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Title: Effect of baking and frying on the in vivo toxicity to rats of cornmeal containing fumonisins

item Voss, Kenneth
item Meredith, Filmore
item Bacon, Charles

Submitted to: Journal of Agricultural and Food Chemistry
Publication Type: Peer Reviewed Journal
Publication Acceptance Date: 6/18/2003
Publication Date: 7/31/2003
Citation: Voss, K.A., Meredith, F.I., Bacon, C.W. 2003. The effect of baking and frying on the in vivo toxicity to rats of cornmeal containing fumonisins. Journal of Agricultural and Food Chemistry. v.51. n.18 p.5546-5551.

Interpretive Summary: Fumonisins are toxins made by fungi that grow on corn. Under some conditions, baking, frying or other cooking methods appear to decrease the amount of fumonisins in cooked foods. However, the fate of fumonisins in the cooked products is poorly understood. It is therefore possible that the fumonisins are not degraded, but become undetectable due to reversible chemical reactions that occur during cooking. There is also concern that some unknown, and therefore unmeasurable, toxic fumonisin breakdown products might form. A bioassay was done to address these questions. We baked cornbread, pan-fried corncakes, and deep-fried corn fritters using fumonisin-contaminated cornmeal. The cooked products were then fed to rats. By comparing the type and severity of the toxic effects found in the rats fed cornbread, corncakes and fritters to those found in rats fed uncooked contaminated cornmeal, it was shown that baking, pan-frying, and deep-frying had essentially no affect on toxicity. Likewise, baking and frying had little to no effect on the amount of fumonisins measured in the cooked products by routine analysis methods. These results are important because they show that significant amounts of undetectable fumonisins or unknown toxins did not form when fumonisin-contaminated cornmeal is baked or fried.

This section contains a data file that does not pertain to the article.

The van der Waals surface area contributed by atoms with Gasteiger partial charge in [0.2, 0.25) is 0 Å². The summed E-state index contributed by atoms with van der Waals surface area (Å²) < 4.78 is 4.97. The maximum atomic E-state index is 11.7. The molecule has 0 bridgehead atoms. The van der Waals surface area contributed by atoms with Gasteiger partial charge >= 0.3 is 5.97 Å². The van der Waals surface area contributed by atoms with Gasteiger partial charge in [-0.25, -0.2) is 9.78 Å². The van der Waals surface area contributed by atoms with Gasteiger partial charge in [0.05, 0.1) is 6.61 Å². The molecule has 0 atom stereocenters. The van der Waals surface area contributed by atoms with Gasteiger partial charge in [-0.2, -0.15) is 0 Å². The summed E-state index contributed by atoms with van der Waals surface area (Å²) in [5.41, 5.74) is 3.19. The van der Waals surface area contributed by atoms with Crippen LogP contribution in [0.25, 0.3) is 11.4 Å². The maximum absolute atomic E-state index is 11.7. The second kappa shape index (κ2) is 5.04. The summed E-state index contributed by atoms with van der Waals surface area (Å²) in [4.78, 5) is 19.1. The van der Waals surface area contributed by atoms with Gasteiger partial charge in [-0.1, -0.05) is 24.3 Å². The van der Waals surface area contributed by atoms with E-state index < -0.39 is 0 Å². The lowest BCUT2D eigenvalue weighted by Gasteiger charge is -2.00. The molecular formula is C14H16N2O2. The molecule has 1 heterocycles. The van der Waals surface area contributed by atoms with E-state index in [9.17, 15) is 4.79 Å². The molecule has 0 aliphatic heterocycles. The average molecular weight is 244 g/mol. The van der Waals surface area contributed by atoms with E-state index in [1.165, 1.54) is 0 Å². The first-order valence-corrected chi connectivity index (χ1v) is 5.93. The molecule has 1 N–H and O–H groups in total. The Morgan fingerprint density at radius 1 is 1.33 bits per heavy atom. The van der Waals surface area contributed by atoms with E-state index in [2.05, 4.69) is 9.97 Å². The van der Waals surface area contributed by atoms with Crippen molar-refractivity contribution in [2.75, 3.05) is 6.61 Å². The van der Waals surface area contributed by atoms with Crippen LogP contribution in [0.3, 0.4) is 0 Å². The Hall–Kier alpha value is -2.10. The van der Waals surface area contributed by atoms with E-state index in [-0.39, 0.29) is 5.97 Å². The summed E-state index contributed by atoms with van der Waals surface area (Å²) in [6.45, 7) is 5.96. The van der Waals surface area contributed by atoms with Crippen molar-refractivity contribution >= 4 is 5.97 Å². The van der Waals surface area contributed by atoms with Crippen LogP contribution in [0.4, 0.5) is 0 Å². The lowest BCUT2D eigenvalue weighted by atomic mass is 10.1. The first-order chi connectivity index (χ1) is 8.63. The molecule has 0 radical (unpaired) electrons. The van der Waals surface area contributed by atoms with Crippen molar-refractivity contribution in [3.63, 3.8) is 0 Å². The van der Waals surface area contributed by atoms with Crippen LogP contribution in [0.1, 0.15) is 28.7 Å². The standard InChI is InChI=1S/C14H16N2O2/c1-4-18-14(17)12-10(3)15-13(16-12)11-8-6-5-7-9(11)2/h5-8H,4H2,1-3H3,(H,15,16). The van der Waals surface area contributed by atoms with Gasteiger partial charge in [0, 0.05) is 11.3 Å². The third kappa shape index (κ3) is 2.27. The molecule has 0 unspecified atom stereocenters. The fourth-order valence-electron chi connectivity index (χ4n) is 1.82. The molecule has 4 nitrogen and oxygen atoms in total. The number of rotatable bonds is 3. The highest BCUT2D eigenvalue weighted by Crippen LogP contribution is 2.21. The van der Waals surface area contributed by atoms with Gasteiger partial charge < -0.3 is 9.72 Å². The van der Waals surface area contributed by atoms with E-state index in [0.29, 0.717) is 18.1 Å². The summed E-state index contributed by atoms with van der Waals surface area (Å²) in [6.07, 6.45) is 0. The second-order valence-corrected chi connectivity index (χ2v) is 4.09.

Technical Abstract: Fumonisins are mycotoxins produced by Fusarium verticillioides and other Fusarium species. They are found in corn and corn-based foods. Cooking decreases fumonisin concentrations in food products under some conditions, however, little is known about how cooking effects biological activity. Baked cornbread, pan-fried corncakes, and deep-fried fritters were made from cornmeal that was spiked with 5% w/w Fusarium verticillioides culture material (CM). The cooked materials and the uncooked CM-spiked cornmeal were fed to groups of male rats for 2 weeks at high (20% w/w spiked cornmeal equivalents) or low (2 % w/w spiked cornmeal equivalents) doses. A control group was fed a diet containing 20% w/w unspiked cornmeal. Toxic response to the uncooked CM-spiked cornmeal and the cooked products included decreased body weight gain (high dose only), decreased kidney weight, and microscopic kidney and liver lesions of the type caused by fumonisins. Fumonisin concentration, as determined by HPLC analysis, in the 20% w/w pan-fried corncake diet (92.2 ppm) was slightly, but not significantly (p<0.05) lower than those of the 20% w/w baked cornbread (132.2 ppm), deep fried fitter (120.3 ppm) and CM-spiked cornmeal (130.5 ppm) diets. Therefore, baking and frying had no significant effect on the biological activity or concentration of fumonisins in these corn-based products and the results provided no evidence for the formation of novel toxins or "hidden" fumonisins during cooking